Proof That Drawing Is Not My Preferred Form Of Art


The year was 1989 and I was in the seventh grade. Our art project for the semester was to follow the instructions in a sketchbook and have it completed before semester break. It was then that I understood I was not a draw-er, sketch-er or anything else that required drawing on a piece of paper. I’m able to look back and laugh a little now, even though I was about as frustrated with it as the cat on my cover appears to be. And yes, those are whiskers, not a finely groomed mustache.


The purpose (supposedly) of this assignment was to use a little engineering and create a “beauty machine.” Somehow I designed a series of gears that would pull pretty things like ribbons and diamonds into the machine and turn them into designer clothing. It even has a smokestack and color-coordinating buttons on the control panel, which are both incredibly important when designing a beauty machine. Apparently.


Poor President Roosevelt. If you pull out a dime and look at the detail, I doubt it looks like an ancient philosopher. I have next to no depth perception, especially on paper, so pretty much everything is out of proportion. Except the “In God We Trust.” That is perfectly perfect.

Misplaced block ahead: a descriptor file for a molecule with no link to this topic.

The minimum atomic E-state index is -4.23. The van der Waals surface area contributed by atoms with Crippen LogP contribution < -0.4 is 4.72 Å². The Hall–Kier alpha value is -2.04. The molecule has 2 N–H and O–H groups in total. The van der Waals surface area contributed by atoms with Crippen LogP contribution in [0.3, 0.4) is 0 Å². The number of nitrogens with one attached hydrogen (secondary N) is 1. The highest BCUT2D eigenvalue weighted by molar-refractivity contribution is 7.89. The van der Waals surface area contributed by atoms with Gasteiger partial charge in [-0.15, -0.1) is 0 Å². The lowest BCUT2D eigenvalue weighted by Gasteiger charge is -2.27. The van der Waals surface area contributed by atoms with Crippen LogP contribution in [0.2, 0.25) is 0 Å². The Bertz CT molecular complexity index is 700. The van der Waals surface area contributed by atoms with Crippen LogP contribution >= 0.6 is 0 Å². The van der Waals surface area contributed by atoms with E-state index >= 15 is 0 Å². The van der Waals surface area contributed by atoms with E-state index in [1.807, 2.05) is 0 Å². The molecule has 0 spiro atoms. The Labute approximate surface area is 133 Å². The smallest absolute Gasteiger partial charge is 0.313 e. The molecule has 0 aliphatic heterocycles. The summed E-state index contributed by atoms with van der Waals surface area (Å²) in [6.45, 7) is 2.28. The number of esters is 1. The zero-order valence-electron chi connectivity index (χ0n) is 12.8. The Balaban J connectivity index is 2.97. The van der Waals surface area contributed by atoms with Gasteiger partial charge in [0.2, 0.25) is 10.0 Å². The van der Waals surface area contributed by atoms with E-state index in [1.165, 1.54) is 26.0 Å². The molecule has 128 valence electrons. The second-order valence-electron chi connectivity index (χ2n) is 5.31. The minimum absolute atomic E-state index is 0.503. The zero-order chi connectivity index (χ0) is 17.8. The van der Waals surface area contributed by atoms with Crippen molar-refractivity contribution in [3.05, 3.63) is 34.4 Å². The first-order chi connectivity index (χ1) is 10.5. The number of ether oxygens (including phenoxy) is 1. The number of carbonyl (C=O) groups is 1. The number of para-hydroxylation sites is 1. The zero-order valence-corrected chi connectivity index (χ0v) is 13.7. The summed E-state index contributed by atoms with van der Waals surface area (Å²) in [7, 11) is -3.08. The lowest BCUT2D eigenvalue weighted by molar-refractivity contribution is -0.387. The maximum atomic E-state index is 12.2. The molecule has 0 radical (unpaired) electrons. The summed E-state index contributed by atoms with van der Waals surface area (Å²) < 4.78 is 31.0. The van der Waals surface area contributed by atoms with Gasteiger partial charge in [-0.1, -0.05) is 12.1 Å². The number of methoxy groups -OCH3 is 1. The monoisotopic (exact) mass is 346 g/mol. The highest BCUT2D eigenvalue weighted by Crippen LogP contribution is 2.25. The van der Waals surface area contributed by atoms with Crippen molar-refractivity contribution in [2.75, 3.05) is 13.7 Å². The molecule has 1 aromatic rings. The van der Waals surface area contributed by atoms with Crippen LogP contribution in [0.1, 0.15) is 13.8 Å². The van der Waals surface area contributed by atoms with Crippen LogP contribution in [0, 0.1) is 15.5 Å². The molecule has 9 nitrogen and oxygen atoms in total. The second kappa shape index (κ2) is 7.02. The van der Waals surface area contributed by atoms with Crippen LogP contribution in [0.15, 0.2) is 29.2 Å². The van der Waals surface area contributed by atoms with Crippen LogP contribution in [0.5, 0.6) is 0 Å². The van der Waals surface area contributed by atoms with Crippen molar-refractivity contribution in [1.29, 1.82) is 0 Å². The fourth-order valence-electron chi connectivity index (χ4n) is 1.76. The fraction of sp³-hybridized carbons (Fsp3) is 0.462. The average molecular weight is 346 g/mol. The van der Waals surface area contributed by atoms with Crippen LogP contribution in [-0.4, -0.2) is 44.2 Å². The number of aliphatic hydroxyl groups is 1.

Wouldn’t you watch a new television show advertising great adventure - guys parachuting from invisible planes, storms at sea, brown Derby hats with wheels driving off cliffs and two Volkswagen Beetles kissing? I know I would. 


I vividly remember drawing this picture. I started with the two baseball players (apparently part of the Angels franchise) and then added a few shadows and some random sprigs of grass. The best part, though, are those spectators on the bleachers - the disembodied heads that decided to congregate at this ballgame. Please note that one guy at the bottom is still hungry and will probably end up at the concession stand soon.


This is my take on fruit in “action.” The apple’s hands are moving in a little thumbs-up motion, so surely that counts as action. I love that he has very realistic eyes and mouth, despite having a line drawing for a nose and the craziest cheekbones ever. His little car is adorable, if I do say so myself. And I think that’s a merry-go-round in the background. That or a deflating beach ball. You decide. 


With all the critique of my seventh-grade art techniques, I have to admit that I really like this last page. Dinosaurs were one of my favorite things growing up, and I knew everything about the different kinds. These four little guys make me incredibly happy. If I was ever to add an artistic wrap to my vehicle, this would be it. As long as I don’t have to draw it again ... it’s been a while! Do you still have some childhood drawings and other art that make you smile?

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